Most of us have stuff – lots of stuff. We save stuff because we think it has value – monetary or sentimental. Our things, which we’ve accumulated over the course of our lives, are part of our identity. And we associate having lots of stuff with success. But there comes a time, often when we have to take responsibility to disposition a lifetime of stuff that our parents collected, when we ask “do we really need to hang on to so much stuff”?
That happened when my sisters and I had to get rid of an entire house worth of stuff that my mom had accumulated over decades. In her mind, some of her things had monetary value and others she kept to pass on to us. We discovered that she vastly overestimated the monetary value of things such as hummels, knickknacks, furniture, jewelry and clothes. She also miscalculated our desire to populate our homes with memorabilia that we had managed to live without for many years. That experience turned me into a proponent of decluttering.
9 Reasons to Declutter
- No one cares about my old report cards, notebooks, photos, trophies, projects, toys and personal possessions. Heck I don’t even care about them. Why pass the burden of how to get rid of all my stuff to someone who has no attachment?
- The process of decluttering forces you to figure out what is important. It also gives you a chance to say good bye. For example, I recently came across an old personal journal. I read through it and found it depressing. So after briefly reliving those years (yuk), I decided I didn’t want to go back there again. So I tossed it which felt great!
- Decluttering frees up space for other purposes such as displaying artwork or appreciating a particular living area.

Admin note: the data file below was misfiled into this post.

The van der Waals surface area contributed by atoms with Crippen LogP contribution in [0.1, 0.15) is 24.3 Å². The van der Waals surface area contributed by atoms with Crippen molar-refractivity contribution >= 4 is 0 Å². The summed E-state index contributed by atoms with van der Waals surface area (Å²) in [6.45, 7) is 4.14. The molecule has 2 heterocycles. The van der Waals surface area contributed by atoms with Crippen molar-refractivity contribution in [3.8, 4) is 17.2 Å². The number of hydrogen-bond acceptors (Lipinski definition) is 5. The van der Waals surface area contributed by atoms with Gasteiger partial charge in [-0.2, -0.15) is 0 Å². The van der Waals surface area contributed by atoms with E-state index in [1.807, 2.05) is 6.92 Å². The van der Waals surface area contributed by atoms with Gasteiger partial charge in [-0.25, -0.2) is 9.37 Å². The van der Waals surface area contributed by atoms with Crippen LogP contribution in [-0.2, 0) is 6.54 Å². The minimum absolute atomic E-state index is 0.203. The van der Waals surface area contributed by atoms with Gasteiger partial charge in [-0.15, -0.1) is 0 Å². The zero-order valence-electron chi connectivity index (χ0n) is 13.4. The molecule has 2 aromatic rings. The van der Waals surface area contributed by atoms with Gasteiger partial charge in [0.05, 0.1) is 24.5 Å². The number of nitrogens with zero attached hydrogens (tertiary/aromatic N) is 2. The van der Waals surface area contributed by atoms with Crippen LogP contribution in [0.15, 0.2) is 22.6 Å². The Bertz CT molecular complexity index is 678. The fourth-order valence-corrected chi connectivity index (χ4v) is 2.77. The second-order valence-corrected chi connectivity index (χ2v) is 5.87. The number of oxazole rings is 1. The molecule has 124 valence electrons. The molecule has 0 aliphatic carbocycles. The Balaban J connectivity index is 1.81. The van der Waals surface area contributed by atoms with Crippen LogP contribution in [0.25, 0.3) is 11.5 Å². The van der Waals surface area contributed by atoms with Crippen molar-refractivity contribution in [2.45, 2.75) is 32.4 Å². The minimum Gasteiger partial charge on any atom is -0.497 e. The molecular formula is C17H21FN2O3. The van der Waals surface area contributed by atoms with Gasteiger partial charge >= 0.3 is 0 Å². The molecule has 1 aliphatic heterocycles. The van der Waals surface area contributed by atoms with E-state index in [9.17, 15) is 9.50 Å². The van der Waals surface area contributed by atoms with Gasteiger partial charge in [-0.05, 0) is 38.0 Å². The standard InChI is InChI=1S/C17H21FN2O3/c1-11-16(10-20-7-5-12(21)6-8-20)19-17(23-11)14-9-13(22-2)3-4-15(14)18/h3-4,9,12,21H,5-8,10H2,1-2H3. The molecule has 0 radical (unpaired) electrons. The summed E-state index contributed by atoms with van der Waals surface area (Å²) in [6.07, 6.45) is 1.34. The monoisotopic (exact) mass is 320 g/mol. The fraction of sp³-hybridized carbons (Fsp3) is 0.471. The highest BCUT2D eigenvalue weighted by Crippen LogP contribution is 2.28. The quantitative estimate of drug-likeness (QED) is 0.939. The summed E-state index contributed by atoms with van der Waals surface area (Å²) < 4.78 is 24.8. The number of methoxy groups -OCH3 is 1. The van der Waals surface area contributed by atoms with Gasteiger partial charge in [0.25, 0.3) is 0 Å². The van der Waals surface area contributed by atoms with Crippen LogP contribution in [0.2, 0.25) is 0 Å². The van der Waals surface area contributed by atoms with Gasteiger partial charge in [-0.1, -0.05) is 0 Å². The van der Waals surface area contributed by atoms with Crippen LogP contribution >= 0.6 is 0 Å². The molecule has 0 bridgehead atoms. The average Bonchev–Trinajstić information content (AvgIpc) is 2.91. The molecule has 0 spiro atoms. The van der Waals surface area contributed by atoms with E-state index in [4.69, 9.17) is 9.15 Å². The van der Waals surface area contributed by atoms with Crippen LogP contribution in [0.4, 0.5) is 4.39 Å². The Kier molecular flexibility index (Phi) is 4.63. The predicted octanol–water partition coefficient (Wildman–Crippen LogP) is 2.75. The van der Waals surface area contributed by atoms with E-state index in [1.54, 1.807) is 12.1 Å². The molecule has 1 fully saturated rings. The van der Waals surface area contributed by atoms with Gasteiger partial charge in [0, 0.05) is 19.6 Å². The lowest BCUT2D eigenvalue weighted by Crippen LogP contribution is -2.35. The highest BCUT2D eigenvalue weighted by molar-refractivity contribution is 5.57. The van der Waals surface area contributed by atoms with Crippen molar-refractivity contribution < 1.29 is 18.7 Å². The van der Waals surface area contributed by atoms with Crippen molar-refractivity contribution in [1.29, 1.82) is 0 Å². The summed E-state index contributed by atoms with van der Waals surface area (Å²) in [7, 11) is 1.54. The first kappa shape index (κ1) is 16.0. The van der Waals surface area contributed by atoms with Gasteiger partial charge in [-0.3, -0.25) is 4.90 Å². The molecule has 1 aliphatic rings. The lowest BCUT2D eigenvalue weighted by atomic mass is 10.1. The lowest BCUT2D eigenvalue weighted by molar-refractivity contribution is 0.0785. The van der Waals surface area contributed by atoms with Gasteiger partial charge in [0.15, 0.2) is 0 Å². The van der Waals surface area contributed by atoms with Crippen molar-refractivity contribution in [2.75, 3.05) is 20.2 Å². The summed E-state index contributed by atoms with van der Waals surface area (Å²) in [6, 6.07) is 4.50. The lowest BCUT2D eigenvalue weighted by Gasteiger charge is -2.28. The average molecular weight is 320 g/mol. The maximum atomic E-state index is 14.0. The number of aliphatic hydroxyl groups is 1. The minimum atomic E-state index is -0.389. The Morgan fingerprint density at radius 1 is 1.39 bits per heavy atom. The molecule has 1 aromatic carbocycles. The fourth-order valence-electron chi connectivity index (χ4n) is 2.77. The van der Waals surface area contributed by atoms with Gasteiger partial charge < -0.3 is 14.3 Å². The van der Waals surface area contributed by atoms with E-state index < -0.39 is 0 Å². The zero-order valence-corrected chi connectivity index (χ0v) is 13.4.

- Getting rid of stuff can improve safety (such as eliminating household hazards).
- It makes house cleaning easier.
- You can make a few dollars. For example, we took old record albums to a store that sells them on the cheap. We made a few bucks and have not missed them one bit.
- Getting rid of paper is good for safeguarding your identify and the environment.
- If you decide to move it will be easier and cheaper.
- You can help others by donating your unwanted stuff.
Decluttering and FIRE
Decluttering is popular within the FIRE movement. And it’s not just the minimalists who feel this way. FIRE is about designing your life. This means living according to your values and not how we’re conditioned to think (which a big reason why we have so much stuff). Decluttering emphasizes another important practice in the FIRE movement – knowing when you have enough. Acceptance of having enough is liberating and cathartic. Most important, giving up pursuit of the material opens the mind to the pursuit of purpose and a more meaningful life.
How to Declutter
Interested in decluttering? Here are a few ideas to get started.
- Switch to paperless billing.
- Set up a box to collect documents for shredding.
- Donate unwanted books, clothes and other things.
- Select a month to be your decluttering month. I use December because it ties in nicely with donations. Then I get rid of as much stuff as I can.
- Identify two boxes in your closet and then challenge yourself to combine them into just one.
- I threw out every photo that did not have a person in it. Then I scanned those that I really want to keep before I threw out the original.
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